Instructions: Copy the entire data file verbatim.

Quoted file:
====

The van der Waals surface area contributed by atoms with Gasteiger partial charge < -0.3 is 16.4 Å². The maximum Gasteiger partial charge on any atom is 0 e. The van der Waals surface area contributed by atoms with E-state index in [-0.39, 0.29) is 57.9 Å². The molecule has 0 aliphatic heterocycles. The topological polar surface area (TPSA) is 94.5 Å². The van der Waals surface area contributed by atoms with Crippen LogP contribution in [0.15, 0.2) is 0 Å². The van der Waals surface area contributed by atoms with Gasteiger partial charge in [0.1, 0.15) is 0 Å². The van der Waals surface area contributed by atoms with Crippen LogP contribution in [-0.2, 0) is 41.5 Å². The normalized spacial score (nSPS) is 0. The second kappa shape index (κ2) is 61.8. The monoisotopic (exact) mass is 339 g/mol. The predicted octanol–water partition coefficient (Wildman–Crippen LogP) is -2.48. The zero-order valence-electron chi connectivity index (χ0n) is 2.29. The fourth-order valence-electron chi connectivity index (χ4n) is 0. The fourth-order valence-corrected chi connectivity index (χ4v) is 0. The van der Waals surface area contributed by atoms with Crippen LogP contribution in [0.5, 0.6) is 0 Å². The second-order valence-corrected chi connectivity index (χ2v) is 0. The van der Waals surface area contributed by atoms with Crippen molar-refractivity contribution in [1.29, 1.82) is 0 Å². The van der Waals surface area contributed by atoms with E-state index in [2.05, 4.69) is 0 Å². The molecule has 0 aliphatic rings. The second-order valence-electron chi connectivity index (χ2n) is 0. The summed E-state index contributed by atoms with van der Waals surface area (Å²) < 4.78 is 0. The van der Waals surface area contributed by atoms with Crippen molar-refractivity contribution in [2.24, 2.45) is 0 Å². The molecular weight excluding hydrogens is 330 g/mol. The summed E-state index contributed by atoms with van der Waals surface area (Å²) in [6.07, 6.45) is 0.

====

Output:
The van der Waals surface area contributed by atoms with Gasteiger partial charge < -0.3 is 16.4 Å². The maximum Gasteiger partial charge on any atom is 0 e. The van der Waals surface area contributed by atoms with E-state index in [-0.39, 0.29) is 57.9 Å². The molecule has 0 aliphatic heterocycles. The topological polar surface area (TPSA) is 94.5 Å². The van der Waals surface area contributed by atoms with Crippen LogP contribution in [0.15, 0.2) is 0 Å². The van der Waals surface area contributed by atoms with Gasteiger partial charge in [0.1, 0.15) is 0 Å². The van der Waals surface area contributed by atoms with Crippen LogP contribution in [-0.2, 0) is 41.5 Å². The normalized spacial score (nSPS) is 0. The second kappa shape index (κ2) is 61.8. The monoisotopic (exact) mass is 339 g/mol. The predicted octanol–water partition coefficient (Wildman–Crippen LogP) is -2.48. The zero-order valence-electron chi connectivity index (χ0n) is 2.29. The fourth-order valence-electron chi connectivity index (χ4n) is 0. The fourth-order valence-corrected chi connectivity index (χ4v) is 0. The van der Waals surface area contributed by atoms with Crippen LogP contribution in [0.5, 0.6) is 0 Å². The second-order valence-corrected chi connectivity index (χ2v) is 0. The van der Waals surface area contributed by atoms with Crippen molar-refractivity contribution in [1.29, 1.82) is 0 Å². The van der Waals surface area contributed by atoms with E-state index in [2.05, 4.69) is 0 Å². The molecule has 0 aliphatic rings. The second-order valence-electron chi connectivity index (χ2n) is 0. The summed E-state index contributed by atoms with van der Waals surface area (Å²) < 4.78 is 0. The van der Waals surface area contributed by atoms with Crippen molar-refractivity contribution in [2.24, 2.45) is 0 Å². The molecular weight excluding hydrogens is 330 g/mol. The summed E-state index contributed by atoms with van der Waals surface area (Å²) in [6.07, 6.45) is 0.